So one is asked, "What is your probability estimate that the LHC will destroy the world?"
Leaving aside the issue of calling brown numbers probabilities, there is a more subtle rhetorical trap at work here.
If one makes up a small number, say one in a million, the answer will be, "Could you make a million such statements and not be wrong even once?" (Of course this is a misleading image -- doing anything a million times in a row would make you tired and distracted enough to make trivial mistakes. At some level we know this argument is misleading, because nobody calls the non-buyer of lottery tickets irrational for assigning an even lower probability to a win.)
If one makes up a larger number, say one in a thousand, then one is considered a bad person for wanting to take even one chance in a thousand of destroying the world.
The fallacy here is http://wiki.lesswrong.com/wiki/Privileging_the_hypothesis
To see why, try inverting the statement: what is your probability estimate that canceling the LHC will result in the destruction of the world?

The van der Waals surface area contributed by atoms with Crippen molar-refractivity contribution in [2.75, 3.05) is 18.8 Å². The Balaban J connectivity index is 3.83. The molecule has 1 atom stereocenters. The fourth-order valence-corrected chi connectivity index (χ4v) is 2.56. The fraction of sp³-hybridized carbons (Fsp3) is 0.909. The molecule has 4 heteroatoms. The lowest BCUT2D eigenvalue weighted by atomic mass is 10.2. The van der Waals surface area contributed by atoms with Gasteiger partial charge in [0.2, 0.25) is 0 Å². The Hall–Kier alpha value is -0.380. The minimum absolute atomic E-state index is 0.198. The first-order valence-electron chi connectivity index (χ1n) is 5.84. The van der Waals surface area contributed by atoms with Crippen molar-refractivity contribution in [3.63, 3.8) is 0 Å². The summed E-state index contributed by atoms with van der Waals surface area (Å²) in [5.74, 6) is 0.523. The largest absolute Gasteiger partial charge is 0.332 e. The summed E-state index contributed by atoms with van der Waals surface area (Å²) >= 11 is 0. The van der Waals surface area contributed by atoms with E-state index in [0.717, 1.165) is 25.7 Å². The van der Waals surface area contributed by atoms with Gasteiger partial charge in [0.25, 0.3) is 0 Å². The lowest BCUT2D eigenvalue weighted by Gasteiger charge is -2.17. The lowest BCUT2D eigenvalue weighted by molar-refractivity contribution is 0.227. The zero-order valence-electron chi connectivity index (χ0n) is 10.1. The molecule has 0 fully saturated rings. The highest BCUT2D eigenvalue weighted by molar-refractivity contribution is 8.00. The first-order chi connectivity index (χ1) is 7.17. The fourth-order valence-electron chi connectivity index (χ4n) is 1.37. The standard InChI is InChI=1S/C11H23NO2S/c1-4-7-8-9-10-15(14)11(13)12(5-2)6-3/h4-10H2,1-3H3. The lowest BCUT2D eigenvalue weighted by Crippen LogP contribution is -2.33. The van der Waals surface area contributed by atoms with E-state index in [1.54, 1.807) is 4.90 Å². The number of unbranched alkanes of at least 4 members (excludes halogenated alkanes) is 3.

Unlikely? Well I agree, it is unlikely. But I can think of plausible ways it could be true. New discoveries in physics could be the key to breakthroughs in areas like renewable energy or interstellar travel -- breakthroughs that might just make the difference between a universe ultimately filled with intelligent life, and a future of might have been. History shows, after all, that key technologies often arise from unexpected lines of research. I certainly would not be confident in assigning a million to one odds against the LHC making that difference.
Conversely, we know the LHC is not going to destroy the world, because nature has been banging particles together at much higher energy levels for billions of years. If that sufficed to destroy the world, it would already have happened, and any people you might happen to meet from time to time would be figments of a deranged imagination.
The hypothesis being privileged in even asking the original question, is not a harmless one like the tooth fairy. It is the hypothesis that snuffing out progress, extinguishing futures that might have been, is the safe option. It is not really a forgivable mistake, for we already know otherwise -- death is the default, not just for individuals, but for nations, civilizations, species and worlds. It could, however, be the ultimate mistake, the one that places the world in a position from which there is no longer a winning move.
So remember a heuristic from a programmer's toolkit: sometimes the right answer is Wherefore dost thou ask?